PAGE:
Wednesday, September 9, 2009

Experimental Markets: Introduction

This semester I teach a class consisting of 220 students. The class earns the students 4 hours of credit, and to earn one of those hours they must participate in a weekly laboratory where they act as buyers and sellers. Buyers work off demand curves and sellers work off marginal cost curves, both attempting to make profits and will be graded based off their profits. There are two sessions in each lab, and each student acts as both a buyer and a seller during each lab.

In a series of postings I will document various experiments conducted with the students to illustrate the intersection of government and markets. This posting is an introduction.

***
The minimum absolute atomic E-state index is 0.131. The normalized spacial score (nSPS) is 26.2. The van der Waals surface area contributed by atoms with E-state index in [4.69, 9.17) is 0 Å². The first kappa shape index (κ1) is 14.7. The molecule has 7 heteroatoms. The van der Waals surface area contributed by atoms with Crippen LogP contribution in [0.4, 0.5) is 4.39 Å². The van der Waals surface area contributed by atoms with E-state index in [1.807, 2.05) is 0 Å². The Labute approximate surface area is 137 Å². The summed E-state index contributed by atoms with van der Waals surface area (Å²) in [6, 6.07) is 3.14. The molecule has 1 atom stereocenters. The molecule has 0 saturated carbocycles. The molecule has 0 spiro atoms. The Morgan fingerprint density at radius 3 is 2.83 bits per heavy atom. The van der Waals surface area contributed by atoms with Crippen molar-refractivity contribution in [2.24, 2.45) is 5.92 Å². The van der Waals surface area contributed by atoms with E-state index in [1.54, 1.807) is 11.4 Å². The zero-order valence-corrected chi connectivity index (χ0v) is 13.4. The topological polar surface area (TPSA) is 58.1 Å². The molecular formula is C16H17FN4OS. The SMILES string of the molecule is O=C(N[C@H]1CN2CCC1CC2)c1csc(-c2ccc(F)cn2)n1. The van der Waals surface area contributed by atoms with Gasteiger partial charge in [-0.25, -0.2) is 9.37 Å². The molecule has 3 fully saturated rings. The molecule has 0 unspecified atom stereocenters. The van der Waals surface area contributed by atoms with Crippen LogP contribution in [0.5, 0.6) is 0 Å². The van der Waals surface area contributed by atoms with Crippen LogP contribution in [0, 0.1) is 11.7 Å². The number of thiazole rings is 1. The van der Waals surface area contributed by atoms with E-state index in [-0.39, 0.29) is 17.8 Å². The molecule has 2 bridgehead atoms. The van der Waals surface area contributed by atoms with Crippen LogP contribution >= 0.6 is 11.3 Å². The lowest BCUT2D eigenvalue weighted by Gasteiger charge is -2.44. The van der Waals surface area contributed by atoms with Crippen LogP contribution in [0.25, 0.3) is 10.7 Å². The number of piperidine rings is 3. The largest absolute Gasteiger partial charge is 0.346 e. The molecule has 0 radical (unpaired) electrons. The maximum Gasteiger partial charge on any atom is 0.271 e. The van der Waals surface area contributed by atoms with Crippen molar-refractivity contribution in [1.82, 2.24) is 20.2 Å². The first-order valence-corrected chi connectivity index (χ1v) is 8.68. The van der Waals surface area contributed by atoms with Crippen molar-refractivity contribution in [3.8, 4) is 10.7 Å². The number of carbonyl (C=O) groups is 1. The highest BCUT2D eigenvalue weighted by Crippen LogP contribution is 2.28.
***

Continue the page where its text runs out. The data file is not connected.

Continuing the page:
After two weeks of learning how to trade and calculate profits, last week the teams played for real for the first time. There were a total of 102 buyers and 102 sellers, and while trading was dispersed across four labs, I will treat them as if they all traded in one single market.

Sellers - Their marginal cost curves were MC = 3 + 1.1(q).
Buyers - Their demand curves were 17 - 1.1(q)

Supply and demand theory predicts that the equilibrium price will be 10 exactly and the equilibrum quantity will be 649. What actually happened? The weighted average price was 10.38 and the total bought/sold was 567. As far as price is considered, it would be hard for supply and demand to predict their behavior any better.